Just The Beginning

Thanksgiving 2015 was a “messy” one for much of the state of Kansas.  Rain, turned sleet, turned ice.

Ice EditedWe were fortunate to be able to travel for one of our Thanksgiving feasts before the weather turned bad.  But, by Friday morning… It. Was. Nasty!!!!

Freezing rain, icy roads and cold animals that needed fed.  Ranchers and farmers don’t get bad weather days.  That’s when they’re needed the most.  The animals rely on us to take care of them when Mother Nature gets ugly.

The weather kept unloading through the weekend.  By Saturday, cabin fever had set in our house. I was going to lose my mind if the kids and I didn’t bust out.

We all bundled up and climbed in the feed truck to help Daddy feed the cows.

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Some of us were still a little sour because it was too slick to be able to get out of the truck.

Ice 3

While we’re not normally feeding hay this early in the winter months, when the ice sets on like this the cows need the hay since they can’t feed on the ice covered grass.  These girls eat a LOT of hay.  This bale would be gone by morning.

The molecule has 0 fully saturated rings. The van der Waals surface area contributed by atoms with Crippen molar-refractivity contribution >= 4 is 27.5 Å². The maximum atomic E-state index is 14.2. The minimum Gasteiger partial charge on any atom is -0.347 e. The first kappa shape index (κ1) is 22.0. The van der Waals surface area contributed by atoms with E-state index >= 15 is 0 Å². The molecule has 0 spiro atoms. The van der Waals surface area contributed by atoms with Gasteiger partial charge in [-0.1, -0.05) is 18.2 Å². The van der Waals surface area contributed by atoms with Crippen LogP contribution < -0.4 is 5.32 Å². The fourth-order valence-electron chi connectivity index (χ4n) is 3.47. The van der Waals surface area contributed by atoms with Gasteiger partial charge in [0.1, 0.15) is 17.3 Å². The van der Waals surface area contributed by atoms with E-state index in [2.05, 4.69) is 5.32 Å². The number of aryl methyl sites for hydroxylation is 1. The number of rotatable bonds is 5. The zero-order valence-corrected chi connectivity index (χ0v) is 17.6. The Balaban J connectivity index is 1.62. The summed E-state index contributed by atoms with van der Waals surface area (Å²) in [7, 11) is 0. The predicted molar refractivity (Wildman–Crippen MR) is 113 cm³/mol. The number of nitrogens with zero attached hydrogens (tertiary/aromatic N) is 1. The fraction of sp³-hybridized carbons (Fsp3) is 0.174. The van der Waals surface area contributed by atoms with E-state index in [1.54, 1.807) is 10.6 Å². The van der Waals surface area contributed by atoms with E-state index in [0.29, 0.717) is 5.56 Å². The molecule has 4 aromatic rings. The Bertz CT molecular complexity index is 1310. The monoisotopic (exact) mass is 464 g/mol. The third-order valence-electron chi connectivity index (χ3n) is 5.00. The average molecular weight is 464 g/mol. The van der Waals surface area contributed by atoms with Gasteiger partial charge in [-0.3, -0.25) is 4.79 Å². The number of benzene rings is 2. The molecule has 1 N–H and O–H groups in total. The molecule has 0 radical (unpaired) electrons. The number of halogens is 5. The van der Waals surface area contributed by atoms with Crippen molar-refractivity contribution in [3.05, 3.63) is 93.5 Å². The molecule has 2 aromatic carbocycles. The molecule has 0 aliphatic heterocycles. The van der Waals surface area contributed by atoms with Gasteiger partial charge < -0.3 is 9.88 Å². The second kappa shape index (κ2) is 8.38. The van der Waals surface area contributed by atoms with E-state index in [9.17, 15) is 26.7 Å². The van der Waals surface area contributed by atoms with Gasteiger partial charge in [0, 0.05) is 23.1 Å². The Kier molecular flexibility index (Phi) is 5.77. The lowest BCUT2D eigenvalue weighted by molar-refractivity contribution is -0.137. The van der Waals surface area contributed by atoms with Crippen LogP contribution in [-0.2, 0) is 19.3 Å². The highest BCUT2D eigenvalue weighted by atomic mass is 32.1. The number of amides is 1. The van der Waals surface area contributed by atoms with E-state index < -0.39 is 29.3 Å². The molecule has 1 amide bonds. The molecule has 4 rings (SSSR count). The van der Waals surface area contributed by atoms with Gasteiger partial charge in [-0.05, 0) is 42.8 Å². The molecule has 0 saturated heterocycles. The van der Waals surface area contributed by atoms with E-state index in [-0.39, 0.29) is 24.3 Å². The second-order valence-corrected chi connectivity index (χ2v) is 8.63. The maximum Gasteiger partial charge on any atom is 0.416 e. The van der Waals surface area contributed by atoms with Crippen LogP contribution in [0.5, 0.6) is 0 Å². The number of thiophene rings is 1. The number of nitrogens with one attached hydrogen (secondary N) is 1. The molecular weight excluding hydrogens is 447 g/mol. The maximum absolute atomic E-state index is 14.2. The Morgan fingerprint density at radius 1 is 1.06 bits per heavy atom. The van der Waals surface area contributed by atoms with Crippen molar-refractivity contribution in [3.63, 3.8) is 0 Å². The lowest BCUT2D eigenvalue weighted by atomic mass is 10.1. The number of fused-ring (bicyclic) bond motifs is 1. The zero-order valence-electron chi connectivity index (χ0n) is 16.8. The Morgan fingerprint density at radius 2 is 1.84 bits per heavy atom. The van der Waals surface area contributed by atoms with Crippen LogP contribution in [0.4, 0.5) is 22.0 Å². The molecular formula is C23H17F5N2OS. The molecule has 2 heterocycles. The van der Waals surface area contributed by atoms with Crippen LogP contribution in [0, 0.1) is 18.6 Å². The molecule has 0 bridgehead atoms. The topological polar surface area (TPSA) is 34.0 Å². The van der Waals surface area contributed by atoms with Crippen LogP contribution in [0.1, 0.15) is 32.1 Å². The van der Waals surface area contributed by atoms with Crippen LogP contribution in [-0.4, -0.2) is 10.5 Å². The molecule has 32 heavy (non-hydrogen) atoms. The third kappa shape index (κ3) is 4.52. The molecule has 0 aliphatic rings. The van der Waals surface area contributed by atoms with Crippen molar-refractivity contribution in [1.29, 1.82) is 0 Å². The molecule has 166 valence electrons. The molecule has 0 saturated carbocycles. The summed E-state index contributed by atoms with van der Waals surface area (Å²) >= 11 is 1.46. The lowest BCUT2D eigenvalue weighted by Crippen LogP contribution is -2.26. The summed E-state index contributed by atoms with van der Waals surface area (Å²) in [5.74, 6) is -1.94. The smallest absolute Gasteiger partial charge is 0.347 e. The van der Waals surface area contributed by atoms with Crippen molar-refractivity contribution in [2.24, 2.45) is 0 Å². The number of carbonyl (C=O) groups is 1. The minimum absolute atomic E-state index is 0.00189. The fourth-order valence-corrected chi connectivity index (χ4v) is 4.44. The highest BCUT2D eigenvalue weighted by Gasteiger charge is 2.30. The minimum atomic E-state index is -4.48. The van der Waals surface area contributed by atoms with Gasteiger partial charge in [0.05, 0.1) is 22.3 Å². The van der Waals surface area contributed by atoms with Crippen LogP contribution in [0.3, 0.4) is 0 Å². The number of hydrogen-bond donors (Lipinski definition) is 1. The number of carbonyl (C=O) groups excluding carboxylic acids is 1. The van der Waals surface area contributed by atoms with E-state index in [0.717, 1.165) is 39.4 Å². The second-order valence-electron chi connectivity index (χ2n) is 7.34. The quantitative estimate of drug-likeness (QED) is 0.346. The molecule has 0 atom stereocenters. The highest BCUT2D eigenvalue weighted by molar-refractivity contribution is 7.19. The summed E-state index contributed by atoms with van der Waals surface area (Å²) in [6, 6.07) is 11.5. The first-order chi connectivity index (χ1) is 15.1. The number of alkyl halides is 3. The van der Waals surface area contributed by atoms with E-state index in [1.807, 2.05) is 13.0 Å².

Ice 1  They were so happy to see us.

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Ice Cow

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Happy, happy girls.

Hopefully, storms like this are seldom this winter.  But…. on the chance that we ARE blasted again, our girls will be well taken care of!!!



Peace, love and ICE cream!!!!


I Don’t Even Know What to Say

Truthfully….  this is exactly how I feel.  I. Don’t. Know. What. To. Say.

A part of me feels as though I need to explain away the past 10 months and why I’ve been absent.  Another part of me feels that its not important.  Life happened, is happening and that’s the long and short of it.

A part of me has greatly enjoyed this long break from my daily sharing and yet, another part has greatly missed it.

Regardless of how I’ve felt, the truth boils down to time.  I haven’t had it, not have I felt that I could squeeze it in.  I don’t want to apologize for my absence because that would be false.  I’m sure all of you can relate to the need for a change.